Mary Kouyoumdjian

MusicWatch Weekly: Everything is popular to someone

"Popular" and "classical" music, from Third Angle to School of Rock

This weekend’s concerts are pretty evenly split between “classical” music and “popular” music, so I think it’s time we talk about how you can tell the difference between them.

Humorist and Florida man Dave Barry discovered a pretty good definition in his son’s encyclopedia:

But we also need to define “classical music.” A little farther on in the World Book, we come to the section on music, which states: “There are two chief kinds of Western music, classical and popular.” Thus we see that “classical music” is defined, technically, as “music that is not popular.” This could be one reason why the “average Joe” does not care for it.

He has a point, sort of, but let’s break this down for real. First let’s dispose of some common half-assed theories. To start, “classical” music isn’t necessarily any more “intelligent” or “sophisticated” or “difficult” than “popular” music, and vice versa for ostensibly poppy characteristics like “accessible” and “simplistic” and “folk-based” and “relevant.” Consider Duke Ellington, Carla Bley, Björk, tUnE-yArDs, Brian Wilson, Imogen Heap, and the damn Beatles for “pop” (this is just off the top of my head–I’m sure you have your own favorites). Consider this bit of inspired Mazzolia and this bit of insipid Mozartiana for the rest.

Consider Caroline Shaw.

The one common charge that comes pretty close to sticking is the one about “elitism.” Musical education, access to “classical” performances, spare time for lessons, money for instruments, etc.–these are all earmarks of privilege. Many of the best classicists of the modern era (from Bartók’s Mikrokosmos to Frank’s Academy of Creative Music to Oregon’s BRAVO Youth Orchestras) have tried to break down those walls, and it’s one of the few things the internet has ameliorated. Yet “classical” at large remains a fairily conservative and meritocratic world.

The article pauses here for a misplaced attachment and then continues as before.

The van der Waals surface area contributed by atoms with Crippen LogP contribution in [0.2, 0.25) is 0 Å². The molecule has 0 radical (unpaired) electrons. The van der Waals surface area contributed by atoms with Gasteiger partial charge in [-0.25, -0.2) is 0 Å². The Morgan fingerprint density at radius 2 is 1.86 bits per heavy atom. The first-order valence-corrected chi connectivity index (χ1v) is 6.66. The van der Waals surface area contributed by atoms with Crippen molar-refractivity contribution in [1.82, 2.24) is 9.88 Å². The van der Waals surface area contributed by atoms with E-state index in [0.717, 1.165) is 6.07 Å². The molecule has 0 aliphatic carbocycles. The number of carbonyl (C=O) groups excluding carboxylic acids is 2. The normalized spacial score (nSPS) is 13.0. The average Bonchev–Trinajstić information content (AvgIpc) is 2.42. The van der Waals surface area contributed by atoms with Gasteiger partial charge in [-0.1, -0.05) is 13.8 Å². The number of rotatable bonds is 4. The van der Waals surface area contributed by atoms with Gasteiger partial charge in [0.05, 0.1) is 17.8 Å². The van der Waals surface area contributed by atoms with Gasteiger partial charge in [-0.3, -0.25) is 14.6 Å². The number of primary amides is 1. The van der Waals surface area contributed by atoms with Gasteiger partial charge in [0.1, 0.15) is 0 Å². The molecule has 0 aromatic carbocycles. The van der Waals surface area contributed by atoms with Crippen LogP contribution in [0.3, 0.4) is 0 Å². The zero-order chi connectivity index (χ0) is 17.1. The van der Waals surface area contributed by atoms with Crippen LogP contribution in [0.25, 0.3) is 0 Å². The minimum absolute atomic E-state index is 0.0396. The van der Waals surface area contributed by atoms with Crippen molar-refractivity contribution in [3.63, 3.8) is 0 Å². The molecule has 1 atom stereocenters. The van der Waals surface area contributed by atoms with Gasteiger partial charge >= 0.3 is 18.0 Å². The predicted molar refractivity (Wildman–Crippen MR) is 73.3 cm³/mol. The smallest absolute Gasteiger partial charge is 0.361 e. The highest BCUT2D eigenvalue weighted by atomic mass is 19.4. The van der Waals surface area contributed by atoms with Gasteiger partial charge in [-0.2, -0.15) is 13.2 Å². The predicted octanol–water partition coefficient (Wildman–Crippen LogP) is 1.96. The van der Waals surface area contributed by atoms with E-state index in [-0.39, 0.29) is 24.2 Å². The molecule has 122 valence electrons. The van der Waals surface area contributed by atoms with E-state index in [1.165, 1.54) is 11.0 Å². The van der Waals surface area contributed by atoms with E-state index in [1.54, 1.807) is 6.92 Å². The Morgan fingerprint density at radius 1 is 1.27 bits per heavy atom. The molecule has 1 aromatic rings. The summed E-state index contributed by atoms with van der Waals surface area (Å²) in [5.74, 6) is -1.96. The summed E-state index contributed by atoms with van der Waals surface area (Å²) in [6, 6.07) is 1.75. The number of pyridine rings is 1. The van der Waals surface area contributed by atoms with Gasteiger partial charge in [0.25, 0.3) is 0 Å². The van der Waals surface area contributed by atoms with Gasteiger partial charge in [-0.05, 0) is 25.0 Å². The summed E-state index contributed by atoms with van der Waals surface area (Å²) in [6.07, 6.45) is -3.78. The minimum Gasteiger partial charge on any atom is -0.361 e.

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MusicWatch Monthly: A Septemberful of ‘music’

"Classical" music, "Hip-hop" music, "Queer" music, "Experimental" music

Well, friends, you’ve got a helluva nice September to look forward to. Oregon Symphony provides live backup to the greatest movie of all time and also Wyclef Jean. Cappella Romana performs a bunch of Byzantine music, Kalakendra and Rasika present Indian classical music and dance, Nordic folk band Sver comes to Alberta Rose, and local rapper Fountaine headlines a free Labor Day hip-hop fest.

FearNoMusic and Third Angle swing back into full Relevant Classical mode this month, while Oregon Repertory Singers perform local composer Joan Szymko. Portland State’s Queer Opera presents gender-bent opera scenes and art songs, Dolphin Midwives plays a Harvest Moon Cacao Ceremony, and the Extradition Series imports a Canadian trumpeter.

We’ve even got a few concerts for you outside the Portland metro area, in case the shame trolls decide they want another helping of bananafied humiliation optics, police cover, wasted city resources, and charitable donations.

“Drip, drip.”

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Fear No Music: music of migration and more

New music ensemble demonstrates dedication to diversity and development

by MATTHEW ANDREWS

Portland contemporary classical music organization Fear No Music is a civic treasure. It cultivates audiences, artists, and composers through outreach and education programs. It keeps the classical tradition alive, performing select works from the contemporary classical canon while spending most of their energy on the next generation of composers. FNM’s ongoing efforts to diversify the repertoire have done more than just make the group socially relevant in a town that doesn’t always live up to its progressive values — it’s also commissioned and performed more living and contemporary composers than probably any other classical group in Portland (except, of course, for Cascadia Composers). And, with a stable of Oregon Symphony players in their ranks and Portland’s most popular composer at the helm, FNM generally puts on one hell of concert.

FNM opened its 2018-19 season with a pair of September shows collectively titled Shared Paths: The Music of Migration. The first was something of a teaser, a solo piano recital at Steel Gallery in Northwest Portland, the second a full concert the next day at their familiar haunt, The Old Church down by Portland State University, featuring the usual FNM crew.

FearNoMusic

This season’s title, Worldwide Welcome, a quote from the oh-so-right-now Lazarus poem (“From her beacon-hand / Glows world-wide welcome”) makes it clear that FNM intends to continue developing the themes they’d already explored so thoroughly in last season’s dozen-odd Hope in the Dark concert. It shows dedication, for one thing, a hot commodity in an age of distraction and disintegration.

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